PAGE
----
New Delhi -°C
Today in New Delhi, India

Aug 19, 2019-Monday
-°C

Humidity
-

Wind
-

Select city

Metro cities - Delhi, Mumbai, Chennai, Kolkata

Other cities - Noida, Gurgaon, Bengaluru, Hyderabad, Bhopal , Chandigarh , Dehradun, Indore, Jaipur, Lucknow, Patna, Ranchi

Monday, Aug 19, 2019

Let’s be a city of ‘live and let live’

Instead of questioning a person’s caste, religion or language, the tenant’s credentials should be verified, to ensure he has not been involved in any criminal or anti-social activities.

mumbai Updated: Mar 31, 2019 14:05 IST

Hindustan Times, Mumbai
         

Makes me wonder if we are truly living in a secular democratic republic! A few years ago, when I wanted to rent out my flat, the first thing the secretary of the housing society wanted to know was what the religion of my tenant would be. What a shame!

Instead of questioning a person’s caste, religion or language, the tenant’s credentials should be verified, to ensure he has not been involved in any criminal or anti-social activities.

I also strongly object to the questioning of food habits. I still remember my childhood from the ’60s when we lived in a housing colony in Chembur where we celebrated the various festivals of different religions. It’s time to change our outlook and reflect on what we have come to.

R Ramakrishnan

do we want our kids to grow up amid such bias?

If we want to progress as one whole Indian community, then Mumbai has to lead the way. When it comes to co-living, as long as society rules are obeyed and taxes are paid, nothing else should matter.

Mumbai needs to rediscover its glorious history of cosmopolitanism. What we are doing now is going to affect the way we progress. We have kids studying in multicultural schools and colleges, and working in multinational companies. Our bias is real and we shouldn’t pass it on. If nothing else, our diverse cricket team should inspire us to be united.

Amit Motwani

’my way or the highway’ is not a good attitude

It is natural for people to want to live among their own. Segregation on the basis of socioeconomic status is an automatic fallout of price. But to deny residence on the basis of religion is legally actionable and morally reprehensible. The world is full of different kinds of people and we must be willing to adjust to each other. The ‘my way or the highway’ attitude must be replaced with a ‘live and let live’ kind of philosophy.

Anthony Henriques

we must start penalising errant housing societies

Many societies in the city are not issuing NOCs when the prospective tenant is from a particular community; or denying NOCs on the basis of eating habits. Some have a ban on unmarried men and women and divorcees.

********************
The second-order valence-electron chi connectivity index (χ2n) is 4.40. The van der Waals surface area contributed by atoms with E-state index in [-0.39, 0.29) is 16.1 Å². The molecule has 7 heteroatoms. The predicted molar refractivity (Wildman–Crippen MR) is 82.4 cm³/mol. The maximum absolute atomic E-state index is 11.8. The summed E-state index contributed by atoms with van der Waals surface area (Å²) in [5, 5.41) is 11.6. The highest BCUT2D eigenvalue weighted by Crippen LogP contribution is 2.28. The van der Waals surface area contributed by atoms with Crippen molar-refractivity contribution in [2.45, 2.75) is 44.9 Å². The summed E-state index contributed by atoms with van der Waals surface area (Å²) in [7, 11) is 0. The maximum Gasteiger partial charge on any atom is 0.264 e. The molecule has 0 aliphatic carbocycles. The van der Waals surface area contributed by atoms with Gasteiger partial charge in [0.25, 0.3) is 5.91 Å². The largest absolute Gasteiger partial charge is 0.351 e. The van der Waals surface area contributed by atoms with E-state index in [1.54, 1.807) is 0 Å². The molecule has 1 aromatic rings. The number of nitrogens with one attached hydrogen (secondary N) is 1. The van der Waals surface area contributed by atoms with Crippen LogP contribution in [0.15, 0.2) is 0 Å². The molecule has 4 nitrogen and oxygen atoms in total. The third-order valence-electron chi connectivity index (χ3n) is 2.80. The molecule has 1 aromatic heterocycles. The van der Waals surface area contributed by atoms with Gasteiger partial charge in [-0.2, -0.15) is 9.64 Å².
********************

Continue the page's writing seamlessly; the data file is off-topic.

In all these cases, societies are directly violating bylaws, and they should be fined. Further, sale and purchase of property must be banned until they fall in line. Such regressive thinking needs to be junked for the sake of communal harmony and national integrity.

Ashok Goswami

discrimination is directly against laws of the land

Societies discriminating against tenants and home buyers on the basis of caste, creed or religion is illegal and such CHS norms should be considered invalid. More people should consider legal recourse over this. We are a country with a rich heritage and Vedantic wisdom that preaches the concept of universal brotherhood (vasudhaiva kutumbakam). Yet here we are, discriminating against individuals for petty reasons. What a shame.

Ravindra Junagade

let communities band together

I don’t understand the big fuss if people from a particular community prefer to stay among their own. There is nothing wrong with such thinking, to my mind.

Vasant Shah

such divisions not conducive to a city’s well-being

Mumbai was once known for its culture of different kinds of people all living together. The last three decades have seen a change in attitude. Such discrimination has become a point of contention and it must stop. There is nothing wrong with wanting to live together, but stopping someone from living somewhere is not good for the city’s well-being.

Maya Hemant Bhatkar

These acts are A blot on the spirit of Mumbai

When it comes to vetting prospective tenants and buyers, housing societies in Mumbai do a deep-dive into your food habits, religion, profession and marital status.

What ought to be a happy occasion usually turns into a nightmare. Such criteria are against the spirit and cosmopolitan nature of the city, which is meant to be a melting pot of all cultures. Of course, tenant-screening to weed out anti-social elements who might pose a threat and endanger the peace of the surroundings, is an absolute necessity. But why should it be done on the basis of religion, profession and dietary preferences?

K S Lalitkumar

First Published: Mar 31, 2019 14:05 IST

more from mumbai